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Ludwig Shammasian, Paul Shammasian
Orlando Bloom, Janet Montgomery, Charlie Creed-Miles
Writing Credits:
Geoff Thompson

An adult victim of childhood sexual abuse confronts the horrors of his past.

Rated R.

Aspect Ratio: 2.39:1
English DTS-HD MA 5.1
Supplements Subtitles:

Runtime: 96 min.
Price: $21.99
Release Date: 9/8/2020

• Audio Commentary with Directors Paul Shammasian and Ludwig Shammasian
• “Brutality and Honesty” Featurette
• Previews


-LG OLED65C6P 65-Inch 4K Ultra HD Smart OLED TV
-Marantz SR7010 9.2 Channel Full 4K Ultra HD AV Surround Receiver
-Panasonic DMP-BD60K Blu-Ray Player
-Chane A2.4 Speakers
-SVS SB12-NSD 12" 400-watt Sealed Box Subwoofer


Retaliation [Blu-Ray] (2020)

Reviewed by Colin Jacobson (September 6, 2020)

On August 18, 2020, Lionsgate released a violent direct-to-video drama entitled I Am Vengeance: Retaliation.

On September 8, 2020, Lionsgate released a violent direct-to-video drama entitled Retaliation.

Did no one in marketing think this might create some marketplace confusion?

In the “Nothing Else in the Title” Retaliation, Malky (Orlando Bloom) works a job in demolition. At the pub with pals one night, he encounters an unwelcome reminder from his past after he sees Father Jimmy (James Smillie), a priest he knew as a child.

When Malky was 12, Jimmy sexually abused him, and this left him scarred. Faced with this reminder of his trauma, Malky goes on a mission of revenge.

Going into Retaliation, I expected a pretty standard one-dimensional revenge flick in which the main character goes after bad guys. This notion doesn’t hold up well in the opening minutes, and it evaporates entirely at the 13-minute mark when Malky sodomizes himself with an enormous phallic object.

Alrighty then!

Retaliation clearly wants to confront the issues of child sexual abuse in general, with an emphasis on the misdeeds by those in positions of trust – and more specifically, by clergy. Sadly, this topic doesn’t become dated, as we continue to get revelations of religious leaders who misused their positions.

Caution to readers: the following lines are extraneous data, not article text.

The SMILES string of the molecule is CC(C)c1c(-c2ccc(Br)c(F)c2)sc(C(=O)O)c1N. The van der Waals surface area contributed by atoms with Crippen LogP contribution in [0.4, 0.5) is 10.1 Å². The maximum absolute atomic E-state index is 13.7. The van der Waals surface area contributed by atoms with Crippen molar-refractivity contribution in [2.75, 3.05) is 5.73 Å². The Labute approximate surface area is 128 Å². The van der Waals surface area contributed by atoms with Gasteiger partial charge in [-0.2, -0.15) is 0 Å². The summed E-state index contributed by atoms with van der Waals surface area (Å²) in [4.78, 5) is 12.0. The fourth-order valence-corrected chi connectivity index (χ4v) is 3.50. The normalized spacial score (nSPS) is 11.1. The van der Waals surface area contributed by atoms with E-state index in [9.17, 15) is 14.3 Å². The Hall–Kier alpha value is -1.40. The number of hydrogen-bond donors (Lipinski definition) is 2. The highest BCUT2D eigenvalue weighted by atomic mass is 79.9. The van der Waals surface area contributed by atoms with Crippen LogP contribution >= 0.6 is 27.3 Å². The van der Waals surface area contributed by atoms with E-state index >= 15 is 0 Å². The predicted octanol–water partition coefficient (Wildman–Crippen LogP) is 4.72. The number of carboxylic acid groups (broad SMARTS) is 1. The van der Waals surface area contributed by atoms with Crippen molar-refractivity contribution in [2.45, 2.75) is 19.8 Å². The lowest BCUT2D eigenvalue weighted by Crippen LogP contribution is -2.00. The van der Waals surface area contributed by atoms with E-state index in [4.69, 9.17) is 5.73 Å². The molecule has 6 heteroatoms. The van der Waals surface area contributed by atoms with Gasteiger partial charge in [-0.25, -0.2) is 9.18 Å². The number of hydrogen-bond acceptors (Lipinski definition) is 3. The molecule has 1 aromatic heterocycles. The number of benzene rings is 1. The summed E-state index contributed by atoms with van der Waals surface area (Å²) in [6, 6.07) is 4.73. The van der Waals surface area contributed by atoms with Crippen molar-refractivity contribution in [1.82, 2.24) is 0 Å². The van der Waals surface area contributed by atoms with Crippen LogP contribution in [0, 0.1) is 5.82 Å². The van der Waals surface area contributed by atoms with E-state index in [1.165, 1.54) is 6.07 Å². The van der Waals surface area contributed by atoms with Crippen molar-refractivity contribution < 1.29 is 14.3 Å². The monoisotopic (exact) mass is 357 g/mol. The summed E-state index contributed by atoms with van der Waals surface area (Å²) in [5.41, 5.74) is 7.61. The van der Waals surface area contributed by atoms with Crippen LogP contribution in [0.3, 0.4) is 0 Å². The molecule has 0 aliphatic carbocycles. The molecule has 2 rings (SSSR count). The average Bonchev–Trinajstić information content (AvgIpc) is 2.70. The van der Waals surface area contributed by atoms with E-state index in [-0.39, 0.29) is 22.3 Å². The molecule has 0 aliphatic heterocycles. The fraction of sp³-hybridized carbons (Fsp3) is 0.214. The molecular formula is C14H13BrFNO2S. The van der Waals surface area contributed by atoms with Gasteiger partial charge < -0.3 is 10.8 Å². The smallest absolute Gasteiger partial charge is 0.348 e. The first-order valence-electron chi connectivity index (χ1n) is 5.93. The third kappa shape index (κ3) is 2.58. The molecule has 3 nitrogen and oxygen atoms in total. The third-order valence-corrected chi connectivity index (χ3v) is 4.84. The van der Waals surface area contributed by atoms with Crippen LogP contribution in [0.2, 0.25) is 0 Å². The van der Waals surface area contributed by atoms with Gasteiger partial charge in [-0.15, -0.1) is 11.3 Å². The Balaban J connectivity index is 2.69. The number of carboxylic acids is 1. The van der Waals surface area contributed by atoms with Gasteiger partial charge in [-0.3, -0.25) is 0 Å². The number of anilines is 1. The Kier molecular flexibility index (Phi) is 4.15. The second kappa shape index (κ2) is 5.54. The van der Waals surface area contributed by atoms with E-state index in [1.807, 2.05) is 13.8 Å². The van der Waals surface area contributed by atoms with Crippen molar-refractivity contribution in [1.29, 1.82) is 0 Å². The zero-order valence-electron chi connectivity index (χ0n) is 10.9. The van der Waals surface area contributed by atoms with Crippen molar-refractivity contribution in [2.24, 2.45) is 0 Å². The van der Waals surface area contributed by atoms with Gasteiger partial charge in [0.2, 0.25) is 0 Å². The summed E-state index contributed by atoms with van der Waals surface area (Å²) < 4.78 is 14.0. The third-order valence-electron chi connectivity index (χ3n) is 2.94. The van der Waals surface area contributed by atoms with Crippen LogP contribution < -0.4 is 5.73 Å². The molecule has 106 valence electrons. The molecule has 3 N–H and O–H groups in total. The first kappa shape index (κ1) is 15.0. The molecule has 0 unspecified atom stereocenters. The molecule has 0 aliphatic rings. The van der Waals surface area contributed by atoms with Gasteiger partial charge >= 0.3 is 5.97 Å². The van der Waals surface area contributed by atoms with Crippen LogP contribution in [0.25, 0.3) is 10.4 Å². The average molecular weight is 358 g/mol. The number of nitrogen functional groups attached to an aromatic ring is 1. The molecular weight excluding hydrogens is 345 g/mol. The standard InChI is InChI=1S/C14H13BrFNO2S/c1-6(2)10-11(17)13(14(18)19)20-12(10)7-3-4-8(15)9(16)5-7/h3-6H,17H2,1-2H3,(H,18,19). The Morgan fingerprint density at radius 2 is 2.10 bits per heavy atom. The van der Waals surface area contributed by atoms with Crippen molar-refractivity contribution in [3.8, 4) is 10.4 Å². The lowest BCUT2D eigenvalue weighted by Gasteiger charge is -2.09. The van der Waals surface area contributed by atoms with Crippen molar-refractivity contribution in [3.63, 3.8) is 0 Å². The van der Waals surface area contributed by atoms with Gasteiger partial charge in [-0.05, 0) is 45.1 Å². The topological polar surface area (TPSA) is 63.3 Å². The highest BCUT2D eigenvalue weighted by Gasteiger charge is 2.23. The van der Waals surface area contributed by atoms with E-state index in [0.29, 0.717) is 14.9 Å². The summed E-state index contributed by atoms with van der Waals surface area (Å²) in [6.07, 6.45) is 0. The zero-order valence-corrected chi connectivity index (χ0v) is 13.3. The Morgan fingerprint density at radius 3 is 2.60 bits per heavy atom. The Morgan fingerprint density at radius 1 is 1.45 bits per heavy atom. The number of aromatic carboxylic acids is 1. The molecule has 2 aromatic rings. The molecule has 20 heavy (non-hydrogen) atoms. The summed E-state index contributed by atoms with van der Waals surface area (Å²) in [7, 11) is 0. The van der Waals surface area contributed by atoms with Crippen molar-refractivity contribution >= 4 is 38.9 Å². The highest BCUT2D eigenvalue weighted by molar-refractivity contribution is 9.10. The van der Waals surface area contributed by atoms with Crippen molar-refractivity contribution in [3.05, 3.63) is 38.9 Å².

All of those topics remain important, and Retaliation occasionally feels like a bracing examination of the ongoing pain caused by abuse. However, the film goes down such a grim, masochistic path that it seems more likely to offend than to create compassion for the main character.

Not that I disagree with the choice to make Malky self-loathing and self-sabotaging. Those decisions seem logical, as they depict the struggles someone in his position might encounter in terms of various forms of functioning.

However, Retaliation digs into Malky’s misery with such abandon that it becomes off-putting. We can’t connect to the character because the movie depicts him and his environment with so much brutality.

Actually, I’d not mind the ugliness so much if Retaliation balanced the darkness with complexity. A film in which the bleak material gives real insight would work fine.

Unfortunately, that doesn’t happen here, as Retaliation seems more concerned with the aforementioned graphic content along with ham-fisted dialogue and imagery. Malky becomes less a real character and more a vehicle for anguished monologues.

Bloom gives the part his all and seems unafraid to confront Malky’s demons. He doesn’t attempt to win over the viewer or make the audience like him.